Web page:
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10.4: What Is Probability?

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    Informally, we usually think of probability as a number that describes the likelihood of some event occurring, which ranges from zero (impossibility) to one (certainty). Sometimes probabilities will instead be expressed in percentages, which range from zero to one hundred, as when the weather forecast predicts a twenty percent chance of rain today. In each case, these numbers are expressing how likely that particular event is, ranging from absolutely impossible to absolutely certain.

    To formalize probability theory, we first need to define a few terms:

    • An experiment is any activity that produces or observes an outcome. Examples are flipping a coin, rolling a 6-sided die, or trying a new route to work to see if it’s faster than the old route.
    • The sample space is the set of possible outcomes for an experiment. We represent these by listing them within a set of squiggly brackets. For a coin flip, the sample space is {heads, tails}. For a six-sided die, the sample space is each of the possible numbers that can appear: {1,2,3,4,5,6}. For the amount of time it takes to get to work, the sample space is all possible real numbers greater than zero (since it can’t take a negative amount of time to get somewhere, at least not yet). We won’t bother trying to write out all of those numbers within the brackets.
    • An event is a subset of the sample space. In principle it could be one or more of possible outcomes in the sample space, but here we will focus primarily on elementary events which consist of exactly one possible outcome. For example, this could be obtaining heads in a single coin flip, rolling a 4 on a throw of the die, or taking 21 minutes to get home by the new route.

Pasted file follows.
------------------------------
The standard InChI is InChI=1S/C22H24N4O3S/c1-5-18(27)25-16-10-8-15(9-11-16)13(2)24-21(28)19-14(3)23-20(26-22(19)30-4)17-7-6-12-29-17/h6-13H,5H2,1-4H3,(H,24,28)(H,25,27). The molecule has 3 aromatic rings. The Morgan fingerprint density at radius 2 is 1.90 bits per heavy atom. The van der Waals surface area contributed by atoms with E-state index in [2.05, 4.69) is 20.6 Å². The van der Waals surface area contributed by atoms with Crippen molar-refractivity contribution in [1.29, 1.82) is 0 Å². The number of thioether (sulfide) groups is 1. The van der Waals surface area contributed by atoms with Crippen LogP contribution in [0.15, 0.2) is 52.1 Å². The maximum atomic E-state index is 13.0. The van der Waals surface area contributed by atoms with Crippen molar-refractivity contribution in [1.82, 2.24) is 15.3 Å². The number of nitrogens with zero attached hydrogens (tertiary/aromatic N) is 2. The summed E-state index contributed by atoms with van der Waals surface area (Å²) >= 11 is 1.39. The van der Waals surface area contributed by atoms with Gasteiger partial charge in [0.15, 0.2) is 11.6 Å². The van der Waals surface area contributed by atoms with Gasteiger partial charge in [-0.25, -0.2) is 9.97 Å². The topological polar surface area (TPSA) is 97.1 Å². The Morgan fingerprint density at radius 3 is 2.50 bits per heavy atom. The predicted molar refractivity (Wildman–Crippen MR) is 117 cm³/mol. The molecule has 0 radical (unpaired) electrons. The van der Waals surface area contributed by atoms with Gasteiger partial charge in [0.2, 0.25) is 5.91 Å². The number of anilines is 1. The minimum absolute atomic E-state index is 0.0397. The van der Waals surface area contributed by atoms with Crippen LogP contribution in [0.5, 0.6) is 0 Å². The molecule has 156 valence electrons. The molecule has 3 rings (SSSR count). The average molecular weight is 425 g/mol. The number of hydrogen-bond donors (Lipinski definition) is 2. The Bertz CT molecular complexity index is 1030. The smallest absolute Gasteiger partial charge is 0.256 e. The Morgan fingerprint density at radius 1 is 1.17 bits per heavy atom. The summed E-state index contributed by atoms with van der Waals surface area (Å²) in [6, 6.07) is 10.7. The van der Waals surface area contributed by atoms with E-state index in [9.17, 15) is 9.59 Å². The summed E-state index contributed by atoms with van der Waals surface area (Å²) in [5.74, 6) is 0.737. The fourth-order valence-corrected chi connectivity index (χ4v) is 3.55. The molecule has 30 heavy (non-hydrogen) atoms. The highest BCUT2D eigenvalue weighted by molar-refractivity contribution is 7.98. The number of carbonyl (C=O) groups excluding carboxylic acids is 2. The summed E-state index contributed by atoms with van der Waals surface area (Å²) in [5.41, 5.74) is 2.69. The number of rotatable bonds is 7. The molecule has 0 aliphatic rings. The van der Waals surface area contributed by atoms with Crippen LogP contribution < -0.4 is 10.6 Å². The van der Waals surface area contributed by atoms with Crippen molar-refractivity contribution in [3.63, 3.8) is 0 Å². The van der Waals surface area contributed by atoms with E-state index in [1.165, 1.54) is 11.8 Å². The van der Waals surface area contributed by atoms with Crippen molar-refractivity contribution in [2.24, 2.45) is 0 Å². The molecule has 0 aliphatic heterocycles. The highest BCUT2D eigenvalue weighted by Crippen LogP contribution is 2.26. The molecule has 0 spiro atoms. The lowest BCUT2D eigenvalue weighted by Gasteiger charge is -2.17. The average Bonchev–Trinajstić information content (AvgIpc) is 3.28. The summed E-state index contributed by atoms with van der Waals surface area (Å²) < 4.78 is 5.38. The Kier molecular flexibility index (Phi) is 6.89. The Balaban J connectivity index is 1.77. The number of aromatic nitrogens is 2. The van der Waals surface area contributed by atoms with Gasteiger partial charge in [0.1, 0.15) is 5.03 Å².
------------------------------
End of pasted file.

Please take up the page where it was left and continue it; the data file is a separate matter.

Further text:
Now that we have those definitions, we can outline the formal features of a probability, which were first defined by the Russian mathematician Andrei Kolmogorov. These are the features that a value has to have if it is going to be a probability. If P(Xi)P(X_i) is the probability of event Xi:

    • Probability cannot be negative: P(Xi)0P(X_i) \ge 0
    • The total probability of all outcomes in the sample space is 1; that is, if we take the probability of each element in the sample space and add them up, they must sum to 1. We can express this using the summation symbol ∑:

      \(\sum_{i=1}^{N} P\left(X_{i}\right)=P\left(X_{1}\right)+P\left(X_{2}\right)+\ldots+P\left(X_{N}\right)=1\)

    This is interpreted as saying “Take all of the N elementary events, which we have labeled from 1 to N, and add up their probabilities. These must sum to one.”
    - The probability of any individual event cannot be greater than one: \(P(X_{i})≤1\). This is implied by the previous point; since they must sum to one, and they can’t be negative, then any particular probability must be less than or equal to one.

    This page titled 10.4: What Is Probability? is shared under a not declared license and was authored, remixed, and/or curated by Russell A. Poldrack via source content that was edited to the style and standards of the LibreTexts platform; a detailed edit history is available upon request.